Counterfeit 002

Counterfeit – King Tut’s, Glasgow, 19/04/16

The crowd are not quite wild by the time Counterfeit take to the stage, but it slowly gets wilder as the seconds go by, aided and abetted by opening with ‘Hold Fire’.  They’re not even half-way through the song when lead guitarist and vocalist Jamie Bower vaults the barrier, picks his way through the madness below and up onto the bannister at the back of the venue, still with mic in hand.  It doesn’t take much to unleash the Mother within me and suddenly I’m worried that people will end up accidentally garrotted.  Counterfeit certainly know how to make an entrance, that’s for sure!  By their second track, ‘For The Thrill Of It’, the crowd are lively, but given their usual standard – and upholding the notion that Scottish crowds are the rowdiest – this seems rather tame in comparison.  There’s still time, though. What’s remarkable is how Bower has the audience eating out of his hands.

Asking “who’s drunk?” brings up barely a handful of waving arms.  I can only imagine that people are either making sure they don’t miss anything or they’re simply taking it easy and intend to be fully wasted by the end of the night.  And now I think I know why Bower performs topless – the energy hasn’t let up at all and by now he’s sweating like there’s no tomorrow.

Counterfeit 001Tonight is their first ever gig in Scotland, and I’m certain it’ll be one that everyone will remember for a long time.  Announcing that “I feel like I’m about to throw up,” brings a mixed reaction from the audience – some, no doubt silently begging for him not to vomit, the rest perhaps thinking it might be cool if he did.  It’s obviously entertaining to witness, but the other remarkable thing about them is that whilst they make music that’s primarily punk in nature, you can actually dance to it and have a bloody great time of it.

Half-way through their frankly electrified set, Bower once again climbs over the barrier, hoists over the mic stand and his guitar, and makes his way through to the very centre of the crowd, and calls for silence.  ‘Letter To The Lost’ – a song written about a friend who had taken his own life is the single sweet moment of the entire show.  Bower has, he says, been working with CALM, the UK charity aimed at tackling male suicide – the single biggest cause of death among men under the age of 45.  “If you know some who is suffering, there is help,” Bower says, before playing the most stripped back, stunning, poignant and beautiful moment of the whole evening.  It’s a little dirge-like to begin with before it switches up a gear and it becomes something else entirely, something explosive, and takes on a Nirvana-like quality.  Whether this is intentional or not is unclear, but given the subject matter, it adds all the more to the urgency and poignancy of the song itself, closing on the same stripped back notes and chords as its beginning.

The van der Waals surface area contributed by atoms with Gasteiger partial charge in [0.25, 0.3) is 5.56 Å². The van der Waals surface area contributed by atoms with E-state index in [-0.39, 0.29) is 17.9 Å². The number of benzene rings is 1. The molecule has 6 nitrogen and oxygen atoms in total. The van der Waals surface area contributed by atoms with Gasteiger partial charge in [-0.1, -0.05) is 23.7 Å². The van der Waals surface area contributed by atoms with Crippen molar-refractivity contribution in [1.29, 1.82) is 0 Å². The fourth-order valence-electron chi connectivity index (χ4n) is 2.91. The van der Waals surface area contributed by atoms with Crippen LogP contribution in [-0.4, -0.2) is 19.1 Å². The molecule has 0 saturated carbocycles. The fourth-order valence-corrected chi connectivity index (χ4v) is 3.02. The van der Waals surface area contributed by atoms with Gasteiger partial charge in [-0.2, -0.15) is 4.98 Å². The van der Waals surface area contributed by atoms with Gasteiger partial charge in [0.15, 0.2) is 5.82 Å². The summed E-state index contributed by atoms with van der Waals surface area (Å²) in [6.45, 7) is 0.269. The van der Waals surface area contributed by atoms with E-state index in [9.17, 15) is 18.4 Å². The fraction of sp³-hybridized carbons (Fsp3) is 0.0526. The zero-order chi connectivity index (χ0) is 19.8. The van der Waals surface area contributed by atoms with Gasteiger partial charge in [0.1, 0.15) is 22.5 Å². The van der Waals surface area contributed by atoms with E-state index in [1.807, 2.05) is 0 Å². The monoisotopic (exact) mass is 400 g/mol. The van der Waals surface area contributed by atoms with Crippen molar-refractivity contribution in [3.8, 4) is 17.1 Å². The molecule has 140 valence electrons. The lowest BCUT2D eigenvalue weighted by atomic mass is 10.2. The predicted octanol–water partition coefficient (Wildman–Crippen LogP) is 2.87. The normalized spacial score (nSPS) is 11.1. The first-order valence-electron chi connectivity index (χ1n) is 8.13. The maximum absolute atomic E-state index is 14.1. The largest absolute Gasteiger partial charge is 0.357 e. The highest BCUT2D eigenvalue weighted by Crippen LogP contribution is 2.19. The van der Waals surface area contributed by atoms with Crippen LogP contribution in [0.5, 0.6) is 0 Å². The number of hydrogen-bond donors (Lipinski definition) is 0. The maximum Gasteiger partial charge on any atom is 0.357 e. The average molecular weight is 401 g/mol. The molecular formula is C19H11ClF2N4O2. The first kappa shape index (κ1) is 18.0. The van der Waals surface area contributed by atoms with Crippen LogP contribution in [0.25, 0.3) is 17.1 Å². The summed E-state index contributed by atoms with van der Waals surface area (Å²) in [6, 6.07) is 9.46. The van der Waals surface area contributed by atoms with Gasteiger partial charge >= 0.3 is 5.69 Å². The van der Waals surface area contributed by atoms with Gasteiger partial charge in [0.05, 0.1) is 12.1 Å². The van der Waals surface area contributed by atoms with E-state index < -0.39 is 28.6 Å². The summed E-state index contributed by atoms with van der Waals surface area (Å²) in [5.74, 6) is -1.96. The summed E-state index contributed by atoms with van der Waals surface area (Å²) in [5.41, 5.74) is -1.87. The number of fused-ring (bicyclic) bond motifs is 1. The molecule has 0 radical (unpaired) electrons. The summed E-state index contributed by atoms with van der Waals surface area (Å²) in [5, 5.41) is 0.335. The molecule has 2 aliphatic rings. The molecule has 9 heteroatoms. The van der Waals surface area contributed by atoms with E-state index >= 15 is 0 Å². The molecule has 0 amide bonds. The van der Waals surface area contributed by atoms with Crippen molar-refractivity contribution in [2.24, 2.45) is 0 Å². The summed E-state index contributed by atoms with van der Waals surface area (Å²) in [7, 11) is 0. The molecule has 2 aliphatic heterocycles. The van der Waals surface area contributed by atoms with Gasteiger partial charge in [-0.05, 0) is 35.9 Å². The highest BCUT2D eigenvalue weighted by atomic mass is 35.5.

‘Family Suicide’ is jarring paired next to ‘Letter To The Lost’ with Bower instructing “let’s get punky again,” and then it’s back to the loud, the brash and the abrasive.  It seems that this time, Bower is channelling Sid Vicious – and I’d like to think Vicious himself would be proud.  ‘Come Get Some’ sees the venue lit up brighter than ever before.  It’s loud, shouty, ballsy and, quite honestly, brilliant; the audience definitely proving that Scottish crowds are the best crowds.  The only minor downside is during ‘Addiction’ – an obvious future single track for Counterfeit – where the crowd should be leaping around and bouncing off the walls.

Closing the night in style in the form of encore track and recent single ‘Enough’, after lightheartedly telling the crowd to “shut the fuck up!”.  It begins in a very similar fashion to Marilyn Manson’s ‘Fight Song’, and Bower is once again in the middle of the crowd, whipping them up into a sweaty, fun and perhaps a little dangerous frenzy, melting into it almost to the point of obscurity.  Counterfeit are very easily one of the nicest, best and super exciting bands to have emerged in recent times, and putting on what is quite possibly the best gig I’ve ever seen.

 

Photo credit:  Clare Ballott

God is in the TV is an online music and culture fanzine founded in Cardiff by the editor Bill Cummings in 2003. GIITTV Bill has developed the site with the aid of a team of sub-editors and writers from across Britain, covering a wide range of music from unsigned and independent artists to major releases.